Between 8 and 12 million Americans are affected by peripheral arterial disease, or PAD, where the arteries that bring blood to the legs are blocked by atherosclerotic plaque. The incidence of PAD is expected to rise in coming decades as the population ages, one reason its vital to develop new methods to diagnose the severity of PAD and develop new drugs to treat it.
By examining the physiology of patients who exercised under a magnetic resonance imaging scanner (MRI), doctors at the University of Virginia Health System have devised a new test to diagnose and follow peripheral arterial disease. This test shows promise in helping drug companies test new PAD medications and, perhaps in the near future, may give doctors the ability to tell which patients are at risk for developing PAD-related complications and require stenting, bypass surgery or even amputation of a leg.
A UVa cardiologist, Dr. Christopher Kramer, and his colleagues, measured how fast the leg muscles of patients with PAD, and people without PAD, recovered a phosphorus substance called phosphocreatine (PCr), the major energy "store" in muscle cells. Tests at UVa on 20 patients with mild to moderate PAD and 14 people without PAD, showed that the median time to recover phosphocreatine at the end of exercise in PAD patients was three times slower, 91 seconds in the PAD group versus 35 seconds in the normal group.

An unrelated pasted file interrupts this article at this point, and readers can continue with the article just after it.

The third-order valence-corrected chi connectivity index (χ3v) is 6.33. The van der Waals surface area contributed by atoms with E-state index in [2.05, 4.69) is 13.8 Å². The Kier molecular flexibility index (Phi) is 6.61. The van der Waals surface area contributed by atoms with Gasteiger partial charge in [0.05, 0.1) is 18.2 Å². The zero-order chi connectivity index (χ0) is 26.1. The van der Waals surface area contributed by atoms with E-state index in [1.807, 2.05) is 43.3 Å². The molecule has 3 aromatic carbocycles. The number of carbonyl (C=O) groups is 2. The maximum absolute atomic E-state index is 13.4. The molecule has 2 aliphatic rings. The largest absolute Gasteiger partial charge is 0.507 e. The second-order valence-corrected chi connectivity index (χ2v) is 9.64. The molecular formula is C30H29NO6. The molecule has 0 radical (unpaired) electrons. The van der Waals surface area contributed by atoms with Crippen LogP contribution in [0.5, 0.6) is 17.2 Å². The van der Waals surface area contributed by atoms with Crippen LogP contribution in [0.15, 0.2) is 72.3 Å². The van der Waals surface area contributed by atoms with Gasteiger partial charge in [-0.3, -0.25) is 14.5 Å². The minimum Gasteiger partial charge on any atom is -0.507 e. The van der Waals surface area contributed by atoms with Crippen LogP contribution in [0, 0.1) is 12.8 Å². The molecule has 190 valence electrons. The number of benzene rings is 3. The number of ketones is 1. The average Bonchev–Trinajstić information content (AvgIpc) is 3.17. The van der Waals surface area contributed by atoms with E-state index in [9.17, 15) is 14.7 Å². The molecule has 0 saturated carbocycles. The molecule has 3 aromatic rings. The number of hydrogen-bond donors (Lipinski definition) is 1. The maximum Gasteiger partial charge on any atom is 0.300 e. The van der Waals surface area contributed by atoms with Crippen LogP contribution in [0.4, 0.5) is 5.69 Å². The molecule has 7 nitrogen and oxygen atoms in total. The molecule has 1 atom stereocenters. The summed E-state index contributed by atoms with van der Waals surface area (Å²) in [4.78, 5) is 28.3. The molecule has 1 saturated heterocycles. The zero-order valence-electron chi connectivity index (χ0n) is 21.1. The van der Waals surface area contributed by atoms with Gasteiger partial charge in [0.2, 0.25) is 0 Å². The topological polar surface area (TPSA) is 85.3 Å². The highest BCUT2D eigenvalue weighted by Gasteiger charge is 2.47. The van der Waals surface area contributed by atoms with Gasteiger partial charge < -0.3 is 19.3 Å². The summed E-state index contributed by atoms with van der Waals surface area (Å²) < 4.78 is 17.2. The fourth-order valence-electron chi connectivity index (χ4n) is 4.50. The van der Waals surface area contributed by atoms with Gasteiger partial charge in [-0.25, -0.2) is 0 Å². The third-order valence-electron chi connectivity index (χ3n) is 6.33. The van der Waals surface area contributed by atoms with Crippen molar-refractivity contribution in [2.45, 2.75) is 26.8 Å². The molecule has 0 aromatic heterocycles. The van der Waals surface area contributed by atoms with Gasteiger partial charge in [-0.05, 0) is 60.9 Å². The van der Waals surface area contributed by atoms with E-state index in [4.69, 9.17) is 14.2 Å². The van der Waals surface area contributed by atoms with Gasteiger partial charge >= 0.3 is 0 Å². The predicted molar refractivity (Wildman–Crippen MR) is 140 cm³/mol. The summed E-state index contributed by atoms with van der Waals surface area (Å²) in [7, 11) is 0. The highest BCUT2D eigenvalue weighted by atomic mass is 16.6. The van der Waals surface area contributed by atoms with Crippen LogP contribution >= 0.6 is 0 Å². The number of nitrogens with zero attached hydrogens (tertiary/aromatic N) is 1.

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Two-dimensional magnetic structures are regarded as a promising material for new types of data storage, since the magnetic properties of individual molecular building blocks can be investigated and modified. For the first time, researchers have now produced a wafer-thin ferrimagnet, in which molecules with different magnetic centers arrange themselves on a gold surface to form a checkerboard pattern. Scientists at the Swiss Nanoscience Institute at the University of Basel and the Paul Scherrer Institute published their findings in the journal Nature Communications.
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For the first time, scientists have succeeded in studying the strength of hydrogen bonds in a single molecule using an atomic force microscope. Researchers from the University of Basel’s Swiss Nanoscience Institute network have reported the results in the journal Science Advances.
Hydrogen is the most common element in the universe and is an integral part of almost all organic compounds. Molecules and sections of macromolecules are...
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